The China Opportunity
China’s rapid internationalisation and unprecedented development in the past three decades has provided lucrative new opportunities for both Chinese and foreign financial institutions. At the 2018 Boao Forum of Asia, president Xi Jinping announced a new round of policies to open up China’s financial service sector. The limitations on foreign shareholding in banks and asset management firms will be removed altogether. The cap on shareholdings in securities firms, fund managers, futures and life insurance companies will be increased to 51% with the limit being removed altogether in three years. These changes will allow Chinese and foreign financial firms to compete on an equal footing and sharply expand the business scope for foreign banks.
The Financial & Professional Services (FPS) sector can be broadly divided into two groupings: financial services and professional services. These can be further divided into various sub-sectors. In the Financial Service Sector, there are three key sub-sectors: Banking, Insurance, and Capital Markets/Asset Management.
China has been the world’s largest banking system by assets since 2016 with a total of GBP 30 trillion (RMB 252.4 trillion) in bank assets as of the end of 2017. However, foreign banks are still deemed niche players in China; accounting for less than 2% of China’s banking assets.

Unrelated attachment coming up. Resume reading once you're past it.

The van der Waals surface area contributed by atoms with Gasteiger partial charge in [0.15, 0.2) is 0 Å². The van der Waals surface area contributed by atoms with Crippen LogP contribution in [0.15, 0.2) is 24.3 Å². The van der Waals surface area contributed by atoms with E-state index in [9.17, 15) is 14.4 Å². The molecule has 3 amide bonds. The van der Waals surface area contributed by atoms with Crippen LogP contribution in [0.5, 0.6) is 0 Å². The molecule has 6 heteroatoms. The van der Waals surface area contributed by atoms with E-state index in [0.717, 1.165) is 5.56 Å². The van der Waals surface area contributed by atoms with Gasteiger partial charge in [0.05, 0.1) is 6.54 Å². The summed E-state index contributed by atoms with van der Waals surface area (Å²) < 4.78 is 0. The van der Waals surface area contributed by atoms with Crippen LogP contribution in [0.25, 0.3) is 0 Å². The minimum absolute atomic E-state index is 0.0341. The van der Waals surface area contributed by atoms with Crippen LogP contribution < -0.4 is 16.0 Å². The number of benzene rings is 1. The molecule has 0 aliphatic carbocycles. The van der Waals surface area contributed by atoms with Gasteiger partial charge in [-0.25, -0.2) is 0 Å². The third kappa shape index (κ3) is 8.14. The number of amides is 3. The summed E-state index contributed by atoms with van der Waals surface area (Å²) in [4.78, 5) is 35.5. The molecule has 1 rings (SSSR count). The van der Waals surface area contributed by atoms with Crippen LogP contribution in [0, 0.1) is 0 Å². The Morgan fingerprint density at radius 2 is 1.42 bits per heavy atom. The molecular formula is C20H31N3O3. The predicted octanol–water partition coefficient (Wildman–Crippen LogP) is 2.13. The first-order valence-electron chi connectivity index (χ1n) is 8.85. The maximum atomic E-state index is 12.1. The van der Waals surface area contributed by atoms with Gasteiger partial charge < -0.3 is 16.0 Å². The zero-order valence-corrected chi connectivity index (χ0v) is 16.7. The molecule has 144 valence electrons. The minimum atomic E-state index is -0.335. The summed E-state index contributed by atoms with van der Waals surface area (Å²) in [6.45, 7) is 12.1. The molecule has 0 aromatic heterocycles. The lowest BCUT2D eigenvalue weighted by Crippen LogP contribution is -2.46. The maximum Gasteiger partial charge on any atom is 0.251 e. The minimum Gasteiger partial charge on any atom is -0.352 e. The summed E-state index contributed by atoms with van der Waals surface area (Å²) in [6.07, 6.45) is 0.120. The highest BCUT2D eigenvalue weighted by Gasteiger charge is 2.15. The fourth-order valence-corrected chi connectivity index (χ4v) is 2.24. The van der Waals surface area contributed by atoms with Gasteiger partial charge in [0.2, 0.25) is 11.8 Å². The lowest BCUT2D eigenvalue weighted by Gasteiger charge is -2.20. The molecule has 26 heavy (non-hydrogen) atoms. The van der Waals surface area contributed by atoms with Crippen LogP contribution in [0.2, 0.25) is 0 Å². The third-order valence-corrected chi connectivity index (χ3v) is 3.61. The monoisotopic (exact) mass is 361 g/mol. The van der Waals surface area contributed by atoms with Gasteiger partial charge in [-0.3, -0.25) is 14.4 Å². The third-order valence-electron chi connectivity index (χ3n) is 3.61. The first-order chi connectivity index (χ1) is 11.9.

The state led merger on 18th March 2018 of the China Banking Regulatory Commission (CBRC) and the China Insurance Regulatory Commission (CIRC) has created a new body: the China Banking and Insurance Regulatory Commission (CBIRC). The formation of CBIRC was created with the intention of addressing China’s financial regulatory vacuum and to provide enhanced supervision of the financial market. The CBIRC will cede some authority to China’s central bank, the People’s Bank of China (PBOC), which will assume responsibility for drafting key regulations and prudential oversight in banking and insurance.
China is home to the world’s second largest insurance market, which is growing at a rate of 20% year-on-year. It is predicted that a rise in the insurance market share held by foreign companies will take place by 2020 as the onshore insurance industry becomes more competitive. The insurance industry in China offers huge potential for growth, yet issues such as barriers to access for foreign investors and licensing restrictions inhibit opportunities for growth amongst foreign insurers and brokers. Despite these limitations, the outlook is positive: as a result of President Xi’s reforms that seek to create a “New Normal” growth agenda based on consumption-led demand and outbound investment, China’s insurance market will need to respond to match the requests of maturing businesses and more discerning middle-class urbanised consumers.
Capital Markets/Asset Management
Despite a recent economic slowdown and high volatility, China displays robust long-term fundamentals to support a growing asset management market. By the end of March 2017, the size of the asset management market in China reached approximately GBP 6 trillion (RMB 53.47 trillion).
The asset management industry is heavily regulated by China’s financial regulatory system, under which the People's Bank of China (PBOC) is responsible for monetary policies and regulations of the macro-financial market, and the Chinese Securities Regulatory Commission (CSRC) and the CBIRC take charge of different financial institutions and their respective businesses.